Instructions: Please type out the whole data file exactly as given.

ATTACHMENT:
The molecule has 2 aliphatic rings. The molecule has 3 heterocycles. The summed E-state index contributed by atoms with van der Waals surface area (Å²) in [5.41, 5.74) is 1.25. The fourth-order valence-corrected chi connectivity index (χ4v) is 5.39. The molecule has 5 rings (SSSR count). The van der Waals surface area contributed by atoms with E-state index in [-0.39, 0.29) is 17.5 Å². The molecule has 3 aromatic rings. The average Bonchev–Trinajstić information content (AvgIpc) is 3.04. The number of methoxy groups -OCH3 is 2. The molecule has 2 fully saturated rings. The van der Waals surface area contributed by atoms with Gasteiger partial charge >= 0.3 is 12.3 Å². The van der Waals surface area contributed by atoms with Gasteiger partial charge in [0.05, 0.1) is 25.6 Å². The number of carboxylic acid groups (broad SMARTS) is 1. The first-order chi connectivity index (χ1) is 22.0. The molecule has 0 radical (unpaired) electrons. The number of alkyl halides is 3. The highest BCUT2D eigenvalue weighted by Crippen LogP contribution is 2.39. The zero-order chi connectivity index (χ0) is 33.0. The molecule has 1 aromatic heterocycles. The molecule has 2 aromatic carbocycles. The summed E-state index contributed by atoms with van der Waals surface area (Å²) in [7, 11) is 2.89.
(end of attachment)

The molecule has 2 aliphatic rings. The molecule has 3 heterocycles. The summed E-state index contributed by atoms with van der Waals surface area (Å²) in [5.41, 5.74) is 1.25. The fourth-order valence-corrected chi connectivity index (χ4v) is 5.39. The molecule has 5 rings (SSSR count). The van der Waals surface area contributed by atoms with E-state index in [-0.39, 0.29) is 17.5 Å². The molecule has 3 aromatic rings. The average Bonchev–Trinajstić information content (AvgIpc) is 3.04. The number of methoxy groups -OCH3 is 2. The molecule has 2 fully saturated rings. The van der Waals surface area contributed by atoms with Gasteiger partial charge >= 0.3 is 12.3 Å². The van der Waals surface area contributed by atoms with Gasteiger partial charge in [0.05, 0.1) is 25.6 Å². The number of carboxylic acid groups (broad SMARTS) is 1. The first-order chi connectivity index (χ1) is 22.0. The molecule has 0 radical (unpaired) electrons. The number of alkyl halides is 3. The highest BCUT2D eigenvalue weighted by Crippen LogP contribution is 2.39. The zero-order chi connectivity index (χ0) is 33.0. The molecule has 1 aromatic heterocycles. The molecule has 2 aromatic carbocycles. The summed E-state index contributed by atoms with van der Waals surface area (Å²) in [7, 11) is 2.89.